What the frack is up with that!
That seems to sum up the reaction from both the oil and gas industry and environmentalists to President Obama’s announcement that he would consider adding shallow areas off the Atlantic seaboard from Delaware to mid-Florida plus certain deepwater areas in the eastern Gulf of Mexico to coming federal lease sales.
The final decision on which specific areas would be offered for lease to oil companies will be included in the US Department of the Interior’s 2012-2017 lease plan still being developed. Congress would have to approve action to open the eastern Gulf of Mexico because a 2006 law putting the area off limits. Left out of the decision was additional drilling in Alaska or the California coast.
So why did he do it?
It’s politics. I know you are shocked by that analysis, but “drill, baby, drill” turned out to be an easy to remember TEA party slogan. So President Obama’s political advisors wagered that this announcement made on April fool’s day would strike the right balance, take away the drilling issue from the right and still leave the environmental advocates on the left no place to go.
In short, it seemed like the perfect solution to the political problem, besides the government’s seismic analysis of these Atlantic areas opened to exploration suggest the economics may not support drilling because the federal government estimates there is between 7.5 billion and 40 billion barrels of oil and gas equivalent in the areas under consideration for lease. That is about one to four years of U.S. consumption at current rates. The GOM tracks offer promise for more oil and gas but the public is likely to accept more drilling since there is already so much of it there.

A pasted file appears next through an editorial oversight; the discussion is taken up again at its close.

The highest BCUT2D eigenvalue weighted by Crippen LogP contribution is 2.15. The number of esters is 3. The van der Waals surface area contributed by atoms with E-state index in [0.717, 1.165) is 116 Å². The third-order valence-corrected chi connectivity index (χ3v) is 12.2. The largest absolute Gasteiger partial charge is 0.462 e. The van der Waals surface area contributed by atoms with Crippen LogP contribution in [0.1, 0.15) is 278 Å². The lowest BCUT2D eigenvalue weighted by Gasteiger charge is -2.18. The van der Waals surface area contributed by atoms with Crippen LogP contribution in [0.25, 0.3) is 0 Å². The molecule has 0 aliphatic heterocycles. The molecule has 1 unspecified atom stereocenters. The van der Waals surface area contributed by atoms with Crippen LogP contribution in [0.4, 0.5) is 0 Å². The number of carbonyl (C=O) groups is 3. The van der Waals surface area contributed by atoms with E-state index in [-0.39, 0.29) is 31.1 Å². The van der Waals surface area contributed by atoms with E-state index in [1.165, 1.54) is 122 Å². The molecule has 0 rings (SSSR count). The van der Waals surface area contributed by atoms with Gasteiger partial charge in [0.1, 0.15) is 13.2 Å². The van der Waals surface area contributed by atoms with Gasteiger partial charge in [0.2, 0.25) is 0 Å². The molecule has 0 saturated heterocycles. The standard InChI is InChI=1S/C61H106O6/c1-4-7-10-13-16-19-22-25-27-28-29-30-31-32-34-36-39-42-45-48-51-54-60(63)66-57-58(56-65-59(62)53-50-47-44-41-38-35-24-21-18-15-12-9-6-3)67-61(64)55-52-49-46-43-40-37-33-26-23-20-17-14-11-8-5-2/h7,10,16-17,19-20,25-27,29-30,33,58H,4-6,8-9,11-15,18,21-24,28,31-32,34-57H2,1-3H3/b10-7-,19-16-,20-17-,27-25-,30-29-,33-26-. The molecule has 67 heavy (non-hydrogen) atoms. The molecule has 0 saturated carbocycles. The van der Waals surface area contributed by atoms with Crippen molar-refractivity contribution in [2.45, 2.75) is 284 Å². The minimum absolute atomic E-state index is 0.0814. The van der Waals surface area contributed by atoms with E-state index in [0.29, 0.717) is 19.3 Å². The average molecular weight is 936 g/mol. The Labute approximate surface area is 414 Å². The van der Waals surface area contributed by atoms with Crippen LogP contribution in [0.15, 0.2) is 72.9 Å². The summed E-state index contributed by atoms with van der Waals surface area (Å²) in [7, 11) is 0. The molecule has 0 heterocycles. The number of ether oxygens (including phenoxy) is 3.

But this is where the President may be rolling the dice.
These seismic studies of the Atlantic coastline production potential are 30 years old, and 3D seismic, horizontal drilling and hydraulic fracturing technology has dramatically changed seismic analysis since these areas were last studied. The Houston Chronicle ran a story shortly after the President’s announcement quoting Roger Sassen, a Texas A&M professor, as saying that those old seismic studies are “harmful junk” because they have been used by opponents of drilling to “minimize the potential benefits of offshore to the national energy picture. For example, the 30-year-old seismic data suggest a three-year supply of oil and a two-year supply of natural gas at current consumption rates. With new technology, estimates of recoverable reserves of oil range up to 65 billion barrels and nearly 300 trillion cubic feet of natural gas, several times what the old seismic work depicted.” 
There is no realistic intent to allow offshore drilling in these areas by the Administration. And he is betting that the hurdles required to make drilling practicable are so far out and so costly that the oil & gas industry will look elsewhere. That would be a win-win for him.
The problem with that strategy is the President has turned a political stunt into a science and technology experiment with much bigger consequences. Updated seismic studies using the latest technology is more likely than not to show substantially greater offshore production potential for oil and gas and will discredit the 30 year old seismic analysis creating a new floor for debate in years to come.
President Obama is betting that permitting delays will push that debate beyond his term of office, but his strategy risks turning “Drill, Baby, Drill” into “Yes, We Can!”